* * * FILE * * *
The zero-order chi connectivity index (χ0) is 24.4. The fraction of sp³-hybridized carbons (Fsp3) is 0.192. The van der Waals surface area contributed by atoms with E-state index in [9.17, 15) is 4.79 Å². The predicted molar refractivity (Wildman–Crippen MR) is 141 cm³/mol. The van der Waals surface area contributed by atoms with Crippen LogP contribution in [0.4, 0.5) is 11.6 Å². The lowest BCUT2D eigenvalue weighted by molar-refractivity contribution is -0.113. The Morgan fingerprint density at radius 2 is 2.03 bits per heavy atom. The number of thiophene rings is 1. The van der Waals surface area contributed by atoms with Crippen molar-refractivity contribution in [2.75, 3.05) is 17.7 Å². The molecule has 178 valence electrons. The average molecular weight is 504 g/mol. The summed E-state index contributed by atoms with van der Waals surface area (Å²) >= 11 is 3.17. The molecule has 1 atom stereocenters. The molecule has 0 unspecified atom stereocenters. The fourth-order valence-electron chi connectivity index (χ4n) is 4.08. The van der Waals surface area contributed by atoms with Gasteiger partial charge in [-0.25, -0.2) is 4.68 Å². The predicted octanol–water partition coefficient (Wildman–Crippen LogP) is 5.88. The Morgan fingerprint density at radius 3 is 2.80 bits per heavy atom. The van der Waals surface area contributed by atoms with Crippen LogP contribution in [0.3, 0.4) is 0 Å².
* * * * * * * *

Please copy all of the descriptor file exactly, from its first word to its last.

The zero-order chi connectivity index (χ0) is 24.4. The fraction of sp³-hybridized carbons (Fsp3) is 0.192. The van der Waals surface area contributed by atoms with E-state index in [9.17, 15) is 4.79 Å². The predicted molar refractivity (Wildman–Crippen MR) is 141 cm³/mol. The van der Waals surface area contributed by atoms with Crippen LogP contribution in [0.4, 0.5) is 11.6 Å². The lowest BCUT2D eigenvalue weighted by molar-refractivity contribution is -0.113. The Morgan fingerprint density at radius 2 is 2.03 bits per heavy atom. The number of thiophene rings is 1. The van der Waals surface area contributed by atoms with Crippen molar-refractivity contribution in [2.75, 3.05) is 17.7 Å². The molecule has 178 valence electrons. The average molecular weight is 504 g/mol. The summed E-state index contributed by atoms with van der Waals surface area (Å²) >= 11 is 3.17. The molecule has 1 atom stereocenters. The molecule has 0 unspecified atom stereocenters. The fourth-order valence-electron chi connectivity index (χ4n) is 4.08. The van der Waals surface area contributed by atoms with Gasteiger partial charge in [-0.25, -0.2) is 4.68 Å². The predicted octanol–water partition coefficient (Wildman–Crippen LogP) is 5.88. The Morgan fingerprint density at radius 3 is 2.80 bits per heavy atom. The van der Waals surface area contributed by atoms with Crippen LogP contribution in [0.3, 0.4) is 0 Å².